We are having the time of our lives out here. Aside from walking between job sites, (“Madam! See how many stones we have collected!”) I spend my time with the children. Mostly they teach me words in Nsenga of which the most common words sound like Mocha, Beano, and Nacho (with a decidedly Italian inflection), or we take turns drawing pictures in the dirt with a stick, or they show me the trucks they have built from discarded wire, cardboard, and plastic bottle caps. One day Edwin brought me a flat lump of mortar that had sat too long. “This one is expired!” he said handing it to me. It made a wonderful bush blackboard.
Scott thrives out here. He gets invited to the huts of headmen in adjoining villages and is given live chickens as a gift. (When he returned to camp carrying the still live chicken by its feet I said, “What the heck am I supposed to do with that?” I hope the headman did not hear that we re-gifted it to the headmistress.) The other day we were the guests of honor (“Thank you for the invitation. Please, keep the chicken”) at a village Nyao Dance performance. I loved it that Scott joined in on the dancing and the frenetic gyrations of the masked Nyao dancers.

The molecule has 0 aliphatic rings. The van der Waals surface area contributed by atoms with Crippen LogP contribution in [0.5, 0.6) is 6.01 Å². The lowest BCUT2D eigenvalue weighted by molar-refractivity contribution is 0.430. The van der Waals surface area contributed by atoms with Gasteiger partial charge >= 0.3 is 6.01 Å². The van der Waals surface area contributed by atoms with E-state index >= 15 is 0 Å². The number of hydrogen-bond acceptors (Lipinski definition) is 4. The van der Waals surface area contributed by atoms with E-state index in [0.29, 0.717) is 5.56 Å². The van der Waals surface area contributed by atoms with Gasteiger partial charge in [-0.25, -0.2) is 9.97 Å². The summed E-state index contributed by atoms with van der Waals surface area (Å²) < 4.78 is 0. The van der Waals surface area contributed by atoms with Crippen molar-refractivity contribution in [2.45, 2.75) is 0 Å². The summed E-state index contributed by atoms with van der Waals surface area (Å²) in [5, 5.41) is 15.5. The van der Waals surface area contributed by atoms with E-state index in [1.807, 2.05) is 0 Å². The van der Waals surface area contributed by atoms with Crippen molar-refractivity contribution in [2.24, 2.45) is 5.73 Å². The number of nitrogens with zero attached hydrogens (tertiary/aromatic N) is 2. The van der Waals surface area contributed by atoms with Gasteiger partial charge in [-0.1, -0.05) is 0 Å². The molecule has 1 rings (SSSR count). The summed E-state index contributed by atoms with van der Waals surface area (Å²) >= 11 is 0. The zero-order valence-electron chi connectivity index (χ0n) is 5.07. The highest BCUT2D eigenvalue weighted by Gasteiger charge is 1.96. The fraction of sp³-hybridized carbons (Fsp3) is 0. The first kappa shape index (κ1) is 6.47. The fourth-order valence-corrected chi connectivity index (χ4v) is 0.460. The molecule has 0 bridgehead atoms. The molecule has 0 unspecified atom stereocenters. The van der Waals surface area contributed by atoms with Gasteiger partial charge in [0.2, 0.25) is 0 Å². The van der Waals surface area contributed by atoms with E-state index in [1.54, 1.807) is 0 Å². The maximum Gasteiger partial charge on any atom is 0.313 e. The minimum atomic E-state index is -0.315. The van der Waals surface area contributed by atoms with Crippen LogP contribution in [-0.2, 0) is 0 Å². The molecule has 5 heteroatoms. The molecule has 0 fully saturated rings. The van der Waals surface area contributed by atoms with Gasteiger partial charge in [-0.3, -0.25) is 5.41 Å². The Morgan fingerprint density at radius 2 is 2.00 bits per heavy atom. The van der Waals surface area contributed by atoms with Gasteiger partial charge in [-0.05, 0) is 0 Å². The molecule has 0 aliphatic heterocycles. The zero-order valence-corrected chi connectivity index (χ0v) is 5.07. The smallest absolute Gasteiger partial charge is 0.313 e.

Most of all, I love people’s names –Innocent, Sweetness, Happy, Charity, Special, Godfrey... I also love hearing women sing, just for the heck of it. And the drumming. Oh, I love the drumming. And I love it that the village is throwing a party just for us. The children have been practicing all week what they will perform for us. I just love it.
Scott and Tris
Kamunjoma Village, Zambia
You can see photos at http://picasaweb.google.com/scottandtris
To read more about Bridges to Prosperity you can find their link at http://www.firstgiving.com/teresaokane
Next: The Kamunjoma School Fete, an Evening with Mr. Sky.